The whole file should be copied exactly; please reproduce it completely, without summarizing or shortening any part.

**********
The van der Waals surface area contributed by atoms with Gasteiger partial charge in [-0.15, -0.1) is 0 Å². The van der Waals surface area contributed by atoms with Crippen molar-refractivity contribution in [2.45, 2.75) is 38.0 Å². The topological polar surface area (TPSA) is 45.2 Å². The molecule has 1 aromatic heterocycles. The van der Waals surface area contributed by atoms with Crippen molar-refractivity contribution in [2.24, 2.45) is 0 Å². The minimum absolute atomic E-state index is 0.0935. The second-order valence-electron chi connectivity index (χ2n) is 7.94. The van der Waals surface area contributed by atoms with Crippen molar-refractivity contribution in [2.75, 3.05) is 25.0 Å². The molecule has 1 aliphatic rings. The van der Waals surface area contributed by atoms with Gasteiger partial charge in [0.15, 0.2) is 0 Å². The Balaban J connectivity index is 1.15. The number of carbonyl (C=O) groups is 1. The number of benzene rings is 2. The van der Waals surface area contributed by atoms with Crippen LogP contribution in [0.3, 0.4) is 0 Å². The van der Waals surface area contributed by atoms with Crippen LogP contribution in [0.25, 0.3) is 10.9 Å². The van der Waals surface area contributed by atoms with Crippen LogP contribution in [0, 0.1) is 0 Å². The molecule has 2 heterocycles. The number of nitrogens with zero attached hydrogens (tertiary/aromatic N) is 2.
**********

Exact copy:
The van der Waals surface area contributed by atoms with Gasteiger partial charge in [-0.15, -0.1) is 0 Å². The van der Waals surface area contributed by atoms with Crippen molar-refractivity contribution in [2.45, 2.75) is 38.0 Å². The topological polar surface area (TPSA) is 45.2 Å². The molecule has 1 aromatic heterocycles. The van der Waals surface area contributed by atoms with Crippen molar-refractivity contribution in [2.24, 2.45) is 0 Å². The minimum absolute atomic E-state index is 0.0935. The second-order valence-electron chi connectivity index (χ2n) is 7.94. The van der Waals surface area contributed by atoms with Crippen molar-refractivity contribution in [2.75, 3.05) is 25.0 Å². The molecule has 1 aliphatic rings. The van der Waals surface area contributed by atoms with Gasteiger partial charge in [0.15, 0.2) is 0 Å². The Balaban J connectivity index is 1.15. The number of carbonyl (C=O) groups is 1. The number of benzene rings is 2. The van der Waals surface area contributed by atoms with Crippen LogP contribution in [0.3, 0.4) is 0 Å². The van der Waals surface area contributed by atoms with Crippen LogP contribution in [0.25, 0.3) is 10.9 Å². The van der Waals surface area contributed by atoms with Crippen LogP contribution in [0, 0.1) is 0 Å². The molecule has 2 heterocycles. The number of nitrogens with zero attached hydrogens (tertiary/aromatic N) is 2.